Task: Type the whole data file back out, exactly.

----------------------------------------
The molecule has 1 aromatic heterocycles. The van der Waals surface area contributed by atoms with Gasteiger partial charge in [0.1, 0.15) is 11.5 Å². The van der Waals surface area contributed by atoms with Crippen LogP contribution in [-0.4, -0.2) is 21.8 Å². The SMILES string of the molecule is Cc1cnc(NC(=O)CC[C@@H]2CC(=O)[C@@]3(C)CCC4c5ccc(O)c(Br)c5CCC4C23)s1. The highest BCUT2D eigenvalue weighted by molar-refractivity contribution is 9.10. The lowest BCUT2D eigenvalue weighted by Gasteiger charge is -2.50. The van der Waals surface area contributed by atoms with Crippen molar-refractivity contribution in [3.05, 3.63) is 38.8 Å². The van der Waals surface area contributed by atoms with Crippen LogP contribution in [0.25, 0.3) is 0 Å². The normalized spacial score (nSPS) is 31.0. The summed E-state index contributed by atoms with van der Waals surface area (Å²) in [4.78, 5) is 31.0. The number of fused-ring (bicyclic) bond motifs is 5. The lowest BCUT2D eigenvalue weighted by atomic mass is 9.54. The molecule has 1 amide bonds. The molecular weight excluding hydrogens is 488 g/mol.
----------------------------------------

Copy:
The molecule has 1 aromatic heterocycles. The van der Waals surface area contributed by atoms with Gasteiger partial charge in [0.1, 0.15) is 11.5 Å². The van der Waals surface area contributed by atoms with Crippen LogP contribution in [-0.4, -0.2) is 21.8 Å². The SMILES string of the molecule is Cc1cnc(NC(=O)CC[C@@H]2CC(=O)[C@@]3(C)CCC4c5ccc(O)c(Br)c5CCC4C23)s1. The highest BCUT2D eigenvalue weighted by molar-refractivity contribution is 9.10. The lowest BCUT2D eigenvalue weighted by Gasteiger charge is -2.50. The van der Waals surface area contributed by atoms with Crippen molar-refractivity contribution in [3.05, 3.63) is 38.8 Å². The van der Waals surface area contributed by atoms with Crippen LogP contribution in [0.25, 0.3) is 0 Å². The normalized spacial score (nSPS) is 31.0. The summed E-state index contributed by atoms with van der Waals surface area (Å²) in [4.78, 5) is 31.0. The number of fused-ring (bicyclic) bond motifs is 5. The lowest BCUT2D eigenvalue weighted by atomic mass is 9.54. The molecule has 1 amide bonds. The molecular weight excluding hydrogens is 488 g/mol.